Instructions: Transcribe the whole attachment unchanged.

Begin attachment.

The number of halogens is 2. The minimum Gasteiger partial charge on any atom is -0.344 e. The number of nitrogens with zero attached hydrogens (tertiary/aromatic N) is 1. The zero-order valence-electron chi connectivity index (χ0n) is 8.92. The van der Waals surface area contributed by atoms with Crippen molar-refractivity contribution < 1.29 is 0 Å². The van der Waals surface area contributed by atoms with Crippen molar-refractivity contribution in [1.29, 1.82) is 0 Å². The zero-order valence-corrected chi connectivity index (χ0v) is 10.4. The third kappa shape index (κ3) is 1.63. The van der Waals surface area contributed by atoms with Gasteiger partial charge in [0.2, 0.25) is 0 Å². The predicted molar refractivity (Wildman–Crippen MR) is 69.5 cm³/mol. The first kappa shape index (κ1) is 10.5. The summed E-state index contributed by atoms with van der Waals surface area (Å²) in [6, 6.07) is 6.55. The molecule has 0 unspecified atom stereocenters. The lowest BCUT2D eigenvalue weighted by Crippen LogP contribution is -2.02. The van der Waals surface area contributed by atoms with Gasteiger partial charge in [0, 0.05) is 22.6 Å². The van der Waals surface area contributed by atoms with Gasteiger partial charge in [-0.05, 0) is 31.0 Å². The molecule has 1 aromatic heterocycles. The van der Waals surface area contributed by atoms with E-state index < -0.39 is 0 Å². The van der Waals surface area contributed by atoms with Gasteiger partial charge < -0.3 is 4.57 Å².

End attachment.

The number of halogens is 2. The minimum Gasteiger partial charge on any atom is -0.344 e. The number of nitrogens with zero attached hydrogens (tertiary/aromatic N) is 1. The zero-order valence-electron chi connectivity index (χ0n) is 8.92. The van der Waals surface area contributed by atoms with Crippen molar-refractivity contribution < 1.29 is 0 Å². The van der Waals surface area contributed by atoms with Crippen molar-refractivity contribution in [1.29, 1.82) is 0 Å². The zero-order valence-corrected chi connectivity index (χ0v) is 10.4. The third kappa shape index (κ3) is 1.63. The van der Waals surface area contributed by atoms with Gasteiger partial charge in [0.2, 0.25) is 0 Å². The predicted molar refractivity (Wildman–Crippen MR) is 69.5 cm³/mol. The first kappa shape index (κ1) is 10.5. The summed E-state index contributed by atoms with van der Waals surface area (Å²) in [6, 6.07) is 6.55. The molecule has 0 unspecified atom stereocenters. The lowest BCUT2D eigenvalue weighted by Crippen LogP contribution is -2.02. The van der Waals surface area contributed by atoms with Gasteiger partial charge in [0, 0.05) is 22.6 Å². The van der Waals surface area contributed by atoms with Gasteiger partial charge in [-0.05, 0) is 31.0 Å². The molecule has 1 aromatic heterocycles. The van der Waals surface area contributed by atoms with E-state index < -0.39 is 0 Å². The van der Waals surface area contributed by atoms with Gasteiger partial charge < -0.3 is 4.57 Å².